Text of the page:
Page 2/2 - Posted March 1, 2013
Yeti offers noninvasive way to explore volcanic ice caves
Yeti’s noninvasive radar scans of the ice caves offer an alternative way to study the structures without risking their possible biological values.
“We have a general idea of where caves might be. This is a noninvasive way of finding new caves,” notes Drea Rae Killingsworth, a graduate student at New Mexico Tech under Kyle.
Killingsworth has spent the last two summer seasons using LIDAR to make high-resolution maps of both the interior and exterior of several Erebus ice caves. The technique measures the morphology of the ice and rock by analyzing the backscattered light from the laser.
Photo Credit: Peter Rejcek
Engineer Rebecca Williams, left, and scientist Drea Rae Killingsworth watch Yeti (not pictured) as it manuevers around the slopes of Erebus.
The scans can reveal how the caves change from year-to-year, she explains.
“There are rooms that collapse. The [entrances] can change drastically year from year,” says Killingsworth, a former pastry chef who owned a restaurant before returning to school to work in geology and volcanology. (A pile of rich chocolate-chip cookies in the team’s main field camp building attests that she hasn’t entirely abandoned her former craft.)
Killingsworth notes that the Yeti project on Erebus is truly collaborative. The volcanologists learn more about the ice cave structure and extent, while Williams and her colleagues at Dartmouth can validate their programming and data collection for the robot.
“There aren’t many places where you can do GPR and then go underneath and look to see if you’re right,” says Killingsworth, who is helping Williams run her surface surveys with Yeti over the well-known Warren Cave on a rare cloud-free morning. “For us, she can look at caves that we can’t get into. … We could be missing more than 50 percent of the cave just because we can’t access it.”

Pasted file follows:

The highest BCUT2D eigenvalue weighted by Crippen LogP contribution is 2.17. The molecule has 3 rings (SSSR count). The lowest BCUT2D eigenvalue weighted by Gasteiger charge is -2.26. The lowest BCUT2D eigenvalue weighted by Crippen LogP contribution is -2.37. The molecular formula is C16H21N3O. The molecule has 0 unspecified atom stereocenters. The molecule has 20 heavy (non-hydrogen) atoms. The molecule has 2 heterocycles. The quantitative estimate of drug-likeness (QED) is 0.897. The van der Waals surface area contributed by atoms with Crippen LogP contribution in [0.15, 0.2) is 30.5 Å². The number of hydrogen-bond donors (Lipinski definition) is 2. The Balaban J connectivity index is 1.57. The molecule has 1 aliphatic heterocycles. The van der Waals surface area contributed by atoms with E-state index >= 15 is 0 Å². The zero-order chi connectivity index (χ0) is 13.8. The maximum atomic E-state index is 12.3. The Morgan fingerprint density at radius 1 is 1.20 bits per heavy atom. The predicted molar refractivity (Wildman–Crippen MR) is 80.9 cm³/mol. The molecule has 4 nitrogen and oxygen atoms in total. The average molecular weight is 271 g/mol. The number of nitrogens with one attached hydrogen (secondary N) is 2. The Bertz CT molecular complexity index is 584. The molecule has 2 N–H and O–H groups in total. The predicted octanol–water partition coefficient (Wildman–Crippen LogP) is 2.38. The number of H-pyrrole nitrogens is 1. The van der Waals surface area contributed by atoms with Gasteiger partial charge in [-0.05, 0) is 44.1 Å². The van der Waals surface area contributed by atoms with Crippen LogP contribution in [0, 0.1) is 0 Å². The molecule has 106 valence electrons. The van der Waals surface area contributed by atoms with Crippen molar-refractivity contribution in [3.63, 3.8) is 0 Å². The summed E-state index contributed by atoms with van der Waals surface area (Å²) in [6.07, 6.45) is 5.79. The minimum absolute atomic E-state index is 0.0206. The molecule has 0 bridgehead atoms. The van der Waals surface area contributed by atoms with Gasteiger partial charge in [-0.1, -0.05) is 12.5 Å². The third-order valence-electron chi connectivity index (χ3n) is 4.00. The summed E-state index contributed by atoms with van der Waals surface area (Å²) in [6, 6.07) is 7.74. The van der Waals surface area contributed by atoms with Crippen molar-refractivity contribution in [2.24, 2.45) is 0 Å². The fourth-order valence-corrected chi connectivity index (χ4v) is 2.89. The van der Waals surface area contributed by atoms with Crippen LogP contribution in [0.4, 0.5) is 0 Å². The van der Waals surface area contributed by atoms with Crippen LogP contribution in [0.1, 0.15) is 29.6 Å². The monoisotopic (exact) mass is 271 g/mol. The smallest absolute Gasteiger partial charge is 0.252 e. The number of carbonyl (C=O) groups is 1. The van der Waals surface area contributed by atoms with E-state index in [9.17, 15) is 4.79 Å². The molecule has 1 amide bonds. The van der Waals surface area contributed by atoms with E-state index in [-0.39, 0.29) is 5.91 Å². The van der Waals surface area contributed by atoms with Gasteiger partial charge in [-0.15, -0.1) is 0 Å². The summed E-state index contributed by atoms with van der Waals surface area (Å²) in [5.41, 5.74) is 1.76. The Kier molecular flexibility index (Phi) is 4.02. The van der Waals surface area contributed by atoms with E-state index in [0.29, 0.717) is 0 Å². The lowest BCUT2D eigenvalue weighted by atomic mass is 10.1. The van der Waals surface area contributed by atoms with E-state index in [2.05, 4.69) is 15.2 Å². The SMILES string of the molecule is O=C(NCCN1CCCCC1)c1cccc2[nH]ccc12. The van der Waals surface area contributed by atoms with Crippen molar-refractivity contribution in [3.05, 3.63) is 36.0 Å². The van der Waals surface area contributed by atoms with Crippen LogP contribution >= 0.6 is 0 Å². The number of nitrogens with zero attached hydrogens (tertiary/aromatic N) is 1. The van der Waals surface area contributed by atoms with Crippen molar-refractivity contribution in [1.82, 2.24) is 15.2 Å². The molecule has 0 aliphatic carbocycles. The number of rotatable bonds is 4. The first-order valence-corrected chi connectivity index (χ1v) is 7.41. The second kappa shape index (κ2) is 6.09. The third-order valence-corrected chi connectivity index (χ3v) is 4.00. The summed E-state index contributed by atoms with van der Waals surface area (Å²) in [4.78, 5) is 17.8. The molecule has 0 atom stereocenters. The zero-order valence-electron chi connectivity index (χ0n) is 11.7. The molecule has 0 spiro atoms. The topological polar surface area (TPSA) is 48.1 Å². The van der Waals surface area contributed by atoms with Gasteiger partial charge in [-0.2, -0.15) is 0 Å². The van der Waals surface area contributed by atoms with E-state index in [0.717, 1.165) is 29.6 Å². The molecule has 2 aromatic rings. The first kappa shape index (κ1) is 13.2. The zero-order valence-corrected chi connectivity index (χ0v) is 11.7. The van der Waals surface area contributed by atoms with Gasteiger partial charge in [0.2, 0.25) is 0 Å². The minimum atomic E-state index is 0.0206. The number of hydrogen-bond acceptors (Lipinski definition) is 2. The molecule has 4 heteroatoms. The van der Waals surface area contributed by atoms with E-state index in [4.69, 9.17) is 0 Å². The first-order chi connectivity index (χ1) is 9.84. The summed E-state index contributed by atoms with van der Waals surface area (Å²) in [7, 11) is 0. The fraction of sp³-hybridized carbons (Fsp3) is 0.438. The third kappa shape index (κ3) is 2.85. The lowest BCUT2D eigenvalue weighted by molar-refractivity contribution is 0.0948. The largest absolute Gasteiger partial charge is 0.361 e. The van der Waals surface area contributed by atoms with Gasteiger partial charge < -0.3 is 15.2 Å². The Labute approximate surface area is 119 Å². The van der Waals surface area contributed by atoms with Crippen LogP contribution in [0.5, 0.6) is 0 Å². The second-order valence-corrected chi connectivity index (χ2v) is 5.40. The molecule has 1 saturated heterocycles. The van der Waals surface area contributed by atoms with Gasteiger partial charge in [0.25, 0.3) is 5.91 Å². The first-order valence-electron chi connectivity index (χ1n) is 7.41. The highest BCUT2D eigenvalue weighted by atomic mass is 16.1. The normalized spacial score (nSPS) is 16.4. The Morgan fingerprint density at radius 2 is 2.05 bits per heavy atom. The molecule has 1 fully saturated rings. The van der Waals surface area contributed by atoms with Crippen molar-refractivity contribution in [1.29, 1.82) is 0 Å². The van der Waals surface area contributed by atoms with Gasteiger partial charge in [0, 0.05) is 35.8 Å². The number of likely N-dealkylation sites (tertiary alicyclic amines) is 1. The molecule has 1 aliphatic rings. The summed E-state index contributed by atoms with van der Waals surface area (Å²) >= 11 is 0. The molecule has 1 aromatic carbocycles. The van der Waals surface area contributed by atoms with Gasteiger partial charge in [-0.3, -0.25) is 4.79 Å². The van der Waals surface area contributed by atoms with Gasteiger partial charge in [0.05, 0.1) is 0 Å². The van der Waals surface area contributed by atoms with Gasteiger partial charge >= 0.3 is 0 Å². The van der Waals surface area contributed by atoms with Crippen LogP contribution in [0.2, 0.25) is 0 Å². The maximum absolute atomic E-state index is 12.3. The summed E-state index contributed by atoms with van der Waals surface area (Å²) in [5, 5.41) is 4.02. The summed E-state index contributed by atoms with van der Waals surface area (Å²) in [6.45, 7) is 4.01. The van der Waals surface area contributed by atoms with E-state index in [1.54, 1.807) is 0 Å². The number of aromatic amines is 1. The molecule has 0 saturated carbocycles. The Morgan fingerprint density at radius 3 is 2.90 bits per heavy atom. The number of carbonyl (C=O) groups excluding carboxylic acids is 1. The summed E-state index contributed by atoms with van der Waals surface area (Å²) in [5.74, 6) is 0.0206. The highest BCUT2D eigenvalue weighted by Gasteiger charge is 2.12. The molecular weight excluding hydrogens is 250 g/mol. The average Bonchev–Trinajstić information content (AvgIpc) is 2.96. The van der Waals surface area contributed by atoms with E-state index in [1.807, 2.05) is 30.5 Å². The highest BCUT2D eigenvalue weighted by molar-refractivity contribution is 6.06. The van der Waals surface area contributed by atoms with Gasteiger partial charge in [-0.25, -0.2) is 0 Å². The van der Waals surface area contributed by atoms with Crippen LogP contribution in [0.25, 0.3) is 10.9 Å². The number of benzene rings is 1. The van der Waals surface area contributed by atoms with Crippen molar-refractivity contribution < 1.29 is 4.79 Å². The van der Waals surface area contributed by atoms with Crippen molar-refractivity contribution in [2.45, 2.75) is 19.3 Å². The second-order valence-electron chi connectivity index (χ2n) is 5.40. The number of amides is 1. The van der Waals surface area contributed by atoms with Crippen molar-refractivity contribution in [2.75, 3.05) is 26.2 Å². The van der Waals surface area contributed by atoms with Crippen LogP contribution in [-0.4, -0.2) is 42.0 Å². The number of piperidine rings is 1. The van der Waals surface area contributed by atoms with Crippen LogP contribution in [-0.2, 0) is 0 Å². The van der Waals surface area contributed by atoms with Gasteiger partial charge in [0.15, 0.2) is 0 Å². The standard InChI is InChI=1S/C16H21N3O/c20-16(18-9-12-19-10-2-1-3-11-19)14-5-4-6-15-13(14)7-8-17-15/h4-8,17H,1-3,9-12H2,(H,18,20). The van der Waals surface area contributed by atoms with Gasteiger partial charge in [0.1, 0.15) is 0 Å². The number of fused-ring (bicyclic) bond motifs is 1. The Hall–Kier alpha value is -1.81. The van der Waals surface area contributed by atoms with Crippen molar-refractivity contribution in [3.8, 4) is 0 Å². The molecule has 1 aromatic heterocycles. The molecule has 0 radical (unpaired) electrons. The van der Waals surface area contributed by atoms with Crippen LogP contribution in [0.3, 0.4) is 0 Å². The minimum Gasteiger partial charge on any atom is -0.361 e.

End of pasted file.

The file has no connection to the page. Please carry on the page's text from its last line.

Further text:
Williams agrees. “We have so much data. It’s really kind of rare that you get some much ground truth, so much redundancy, that you can check all of your measurements with.”
Yeti’s simplicity is part of its strength. It only requires six lightweight lithium batteries. The military-grade batteries provide 48 volts, enough to keep the robot rolling for several hours at a time. A radio antenna receives instructions from Williams’ laptop, which she can use to manually drive Yeti using the arrow keys. The rover is also capable of working automatously using pre-programmed routes.
It took about a day to program the robot for its mission to ensure it avoided the thinnest sections of the ice cave roof — about 10 centimeters thick. The humans accompanying Yeti on its survey stay to the marked perimeters.
“We were worried about Yeti, because we were wondering how we’d get him back if he fell in a hole,” Killingsworth says. “It’s always beautiful and fun out here, but there are always interesting challenges to try and get what you need to get done, done.”
Yeti seems unperturbed by all the fuss, as it rolls across the bumpy snow surface. No falls. No spin-outs in deep snow. The rover drives along at a few kilometers per hour, occasionally stopping, and then backing up before it begins a new scan of the surface.
“You can make such tight survey lines with Yeti that you can get really close spacing of the data and reconstruct it three-dimensionally,” says Williams, whose thesis work has involved creating an algorithm to enable Yeti to analyze and react to the data it collects in real time. Currently, such analysis still requires a human being. [See previous article — Keep on truckin': South Pole Traverse adds second train, tests robotic tractors.]
For Kyle, who has overseen the Mount Erebus Volcano Observatory over all four decades of its existence, the Yeti project is yet another example of the versatile research that is possible on the world’s southernmost active volcano.
“Erebus is just a fabulous model for [studying] volcanoes,” Kyle says.
About the Sun